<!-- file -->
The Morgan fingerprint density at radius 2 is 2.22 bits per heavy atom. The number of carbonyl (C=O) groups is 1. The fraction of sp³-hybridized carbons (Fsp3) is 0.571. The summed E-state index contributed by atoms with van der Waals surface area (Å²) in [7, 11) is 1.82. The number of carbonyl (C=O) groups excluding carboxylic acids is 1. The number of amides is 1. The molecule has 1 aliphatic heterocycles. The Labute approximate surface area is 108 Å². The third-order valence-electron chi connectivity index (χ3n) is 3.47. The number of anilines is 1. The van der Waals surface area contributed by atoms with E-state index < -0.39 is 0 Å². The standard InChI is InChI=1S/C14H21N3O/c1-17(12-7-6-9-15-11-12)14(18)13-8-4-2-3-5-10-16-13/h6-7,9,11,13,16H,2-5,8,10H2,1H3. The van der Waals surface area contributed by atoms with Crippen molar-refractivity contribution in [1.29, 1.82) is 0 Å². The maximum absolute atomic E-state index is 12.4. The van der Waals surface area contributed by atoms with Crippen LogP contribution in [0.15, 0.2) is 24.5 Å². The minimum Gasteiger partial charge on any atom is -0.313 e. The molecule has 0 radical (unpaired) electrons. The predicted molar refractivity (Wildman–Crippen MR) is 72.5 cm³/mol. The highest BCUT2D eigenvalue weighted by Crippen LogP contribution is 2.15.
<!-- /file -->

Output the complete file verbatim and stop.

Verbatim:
The Morgan fingerprint density at radius 2 is 2.22 bits per heavy atom. The number of carbonyl (C=O) groups is 1. The fraction of sp³-hybridized carbons (Fsp3) is 0.571. The summed E-state index contributed by atoms with van der Waals surface area (Å²) in [7, 11) is 1.82. The number of carbonyl (C=O) groups excluding carboxylic acids is 1. The number of amides is 1. The molecule has 1 aliphatic heterocycles. The Labute approximate surface area is 108 Å². The third-order valence-electron chi connectivity index (χ3n) is 3.47. The number of anilines is 1. The van der Waals surface area contributed by atoms with E-state index < -0.39 is 0 Å². The standard InChI is InChI=1S/C14H21N3O/c1-17(12-7-6-9-15-11-12)14(18)13-8-4-2-3-5-10-16-13/h6-7,9,11,13,16H,2-5,8,10H2,1H3. The van der Waals surface area contributed by atoms with Crippen molar-refractivity contribution in [1.29, 1.82) is 0 Å². The maximum absolute atomic E-state index is 12.4. The van der Waals surface area contributed by atoms with Crippen LogP contribution in [0.15, 0.2) is 24.5 Å². The minimum Gasteiger partial charge on any atom is -0.313 e. The molecule has 0 radical (unpaired) electrons. The predicted molar refractivity (Wildman–Crippen MR) is 72.5 cm³/mol. The highest BCUT2D eigenvalue weighted by Crippen LogP contribution is 2.15.